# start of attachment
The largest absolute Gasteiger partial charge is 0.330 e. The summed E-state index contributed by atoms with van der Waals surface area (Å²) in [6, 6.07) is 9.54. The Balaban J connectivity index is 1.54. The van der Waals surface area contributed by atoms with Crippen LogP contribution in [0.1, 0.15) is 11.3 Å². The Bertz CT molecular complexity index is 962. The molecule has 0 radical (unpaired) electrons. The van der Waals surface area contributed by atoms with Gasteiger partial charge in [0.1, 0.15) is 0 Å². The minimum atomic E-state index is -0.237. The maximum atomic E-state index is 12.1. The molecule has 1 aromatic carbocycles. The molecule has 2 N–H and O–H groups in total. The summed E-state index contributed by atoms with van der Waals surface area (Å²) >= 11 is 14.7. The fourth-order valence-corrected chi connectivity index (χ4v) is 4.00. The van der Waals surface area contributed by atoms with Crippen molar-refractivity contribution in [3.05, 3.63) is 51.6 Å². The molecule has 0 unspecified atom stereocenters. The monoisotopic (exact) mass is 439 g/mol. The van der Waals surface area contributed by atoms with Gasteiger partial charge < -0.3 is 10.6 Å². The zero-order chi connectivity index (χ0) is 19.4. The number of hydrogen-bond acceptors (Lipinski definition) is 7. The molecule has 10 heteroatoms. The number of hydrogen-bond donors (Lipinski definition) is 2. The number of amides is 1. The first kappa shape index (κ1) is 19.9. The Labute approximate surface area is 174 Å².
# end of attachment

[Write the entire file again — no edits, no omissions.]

The largest absolute Gasteiger partial charge is 0.330 e. The summed E-state index contributed by atoms with van der Waals surface area (Å²) in [6, 6.07) is 9.54. The Balaban J connectivity index is 1.54. The van der Waals surface area contributed by atoms with Crippen LogP contribution in [0.1, 0.15) is 11.3 Å². The Bertz CT molecular complexity index is 962. The molecule has 0 radical (unpaired) electrons. The van der Waals surface area contributed by atoms with Gasteiger partial charge in [0.1, 0.15) is 0 Å². The minimum atomic E-state index is -0.237. The maximum atomic E-state index is 12.1. The molecule has 1 aromatic carbocycles. The molecule has 2 N–H and O–H groups in total. The summed E-state index contributed by atoms with van der Waals surface area (Å²) >= 11 is 14.7. The fourth-order valence-corrected chi connectivity index (χ4v) is 4.00. The van der Waals surface area contributed by atoms with Crippen molar-refractivity contribution in [3.05, 3.63) is 51.6 Å². The molecule has 0 unspecified atom stereocenters. The monoisotopic (exact) mass is 439 g/mol. The van der Waals surface area contributed by atoms with Gasteiger partial charge < -0.3 is 10.6 Å². The zero-order chi connectivity index (χ0) is 19.4. The number of hydrogen-bond acceptors (Lipinski definition) is 7. The molecule has 10 heteroatoms. The number of hydrogen-bond donors (Lipinski definition) is 2. The number of amides is 1. The first kappa shape index (κ1) is 19.9. The Labute approximate surface area is 174 Å².